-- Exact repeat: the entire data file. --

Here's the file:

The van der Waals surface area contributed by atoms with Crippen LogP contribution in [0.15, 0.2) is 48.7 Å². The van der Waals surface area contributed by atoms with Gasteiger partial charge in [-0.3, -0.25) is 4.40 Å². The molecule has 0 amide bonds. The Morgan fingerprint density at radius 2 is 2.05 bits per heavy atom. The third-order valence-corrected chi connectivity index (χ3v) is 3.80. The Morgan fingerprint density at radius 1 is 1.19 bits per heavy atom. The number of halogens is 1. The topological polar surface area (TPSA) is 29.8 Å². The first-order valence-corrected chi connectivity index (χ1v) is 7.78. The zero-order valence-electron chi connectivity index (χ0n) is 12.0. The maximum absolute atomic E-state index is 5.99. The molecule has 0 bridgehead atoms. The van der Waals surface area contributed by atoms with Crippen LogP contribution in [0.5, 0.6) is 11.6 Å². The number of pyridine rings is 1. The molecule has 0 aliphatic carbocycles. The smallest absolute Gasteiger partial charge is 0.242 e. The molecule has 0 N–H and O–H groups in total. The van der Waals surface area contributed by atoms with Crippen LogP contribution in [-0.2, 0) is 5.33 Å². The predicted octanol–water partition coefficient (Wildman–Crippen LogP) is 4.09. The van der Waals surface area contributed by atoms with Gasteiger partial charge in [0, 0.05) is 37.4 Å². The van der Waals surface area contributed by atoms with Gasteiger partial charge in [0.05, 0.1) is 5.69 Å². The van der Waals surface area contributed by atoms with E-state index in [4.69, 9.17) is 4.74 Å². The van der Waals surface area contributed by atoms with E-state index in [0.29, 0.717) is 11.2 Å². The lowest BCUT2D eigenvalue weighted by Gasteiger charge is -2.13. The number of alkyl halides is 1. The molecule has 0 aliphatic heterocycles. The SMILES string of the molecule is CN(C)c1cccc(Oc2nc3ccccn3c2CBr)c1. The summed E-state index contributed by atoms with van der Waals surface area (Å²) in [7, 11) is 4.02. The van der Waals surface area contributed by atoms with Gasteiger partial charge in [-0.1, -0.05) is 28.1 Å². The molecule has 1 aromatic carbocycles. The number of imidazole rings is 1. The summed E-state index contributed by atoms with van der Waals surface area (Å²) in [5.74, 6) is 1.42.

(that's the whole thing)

The van der Waals surface area contributed by atoms with Crippen LogP contribution in [0.15, 0.2) is 48.7 Å². The van der Waals surface area contributed by atoms with Gasteiger partial charge in [-0.3, -0.25) is 4.40 Å². The molecule has 0 amide bonds. The Morgan fingerprint density at radius 2 is 2.05 bits per heavy atom. The third-order valence-corrected chi connectivity index (χ3v) is 3.80. The Morgan fingerprint density at radius 1 is 1.19 bits per heavy atom. The number of halogens is 1. The topological polar surface area (TPSA) is 29.8 Å². The first-order valence-corrected chi connectivity index (χ1v) is 7.78. The zero-order valence-electron chi connectivity index (χ0n) is 12.0. The maximum absolute atomic E-state index is 5.99. The molecule has 0 bridgehead atoms. The van der Waals surface area contributed by atoms with Crippen LogP contribution in [0.5, 0.6) is 11.6 Å². The number of pyridine rings is 1. The molecule has 0 aliphatic carbocycles. The smallest absolute Gasteiger partial charge is 0.242 e. The molecule has 0 N–H and O–H groups in total. The van der Waals surface area contributed by atoms with Crippen LogP contribution in [-0.2, 0) is 5.33 Å². The predicted octanol–water partition coefficient (Wildman–Crippen LogP) is 4.09. The van der Waals surface area contributed by atoms with Gasteiger partial charge in [0, 0.05) is 37.4 Å². The van der Waals surface area contributed by atoms with Gasteiger partial charge in [0.05, 0.1) is 5.69 Å². The van der Waals surface area contributed by atoms with E-state index in [4.69, 9.17) is 4.74 Å². The van der Waals surface area contributed by atoms with E-state index in [0.29, 0.717) is 11.2 Å². The lowest BCUT2D eigenvalue weighted by Gasteiger charge is -2.13. The number of alkyl halides is 1. The molecule has 0 aliphatic heterocycles. The SMILES string of the molecule is CN(C)c1cccc(Oc2nc3ccccn3c2CBr)c1. The summed E-state index contributed by atoms with van der Waals surface area (Å²) in [7, 11) is 4.02. The van der Waals surface area contributed by atoms with Gasteiger partial charge in [-0.1, -0.05) is 28.1 Å². The molecule has 1 aromatic carbocycles. The number of imidazole rings is 1. The summed E-state index contributed by atoms with van der Waals surface area (Å²) in [5.74, 6) is 1.42.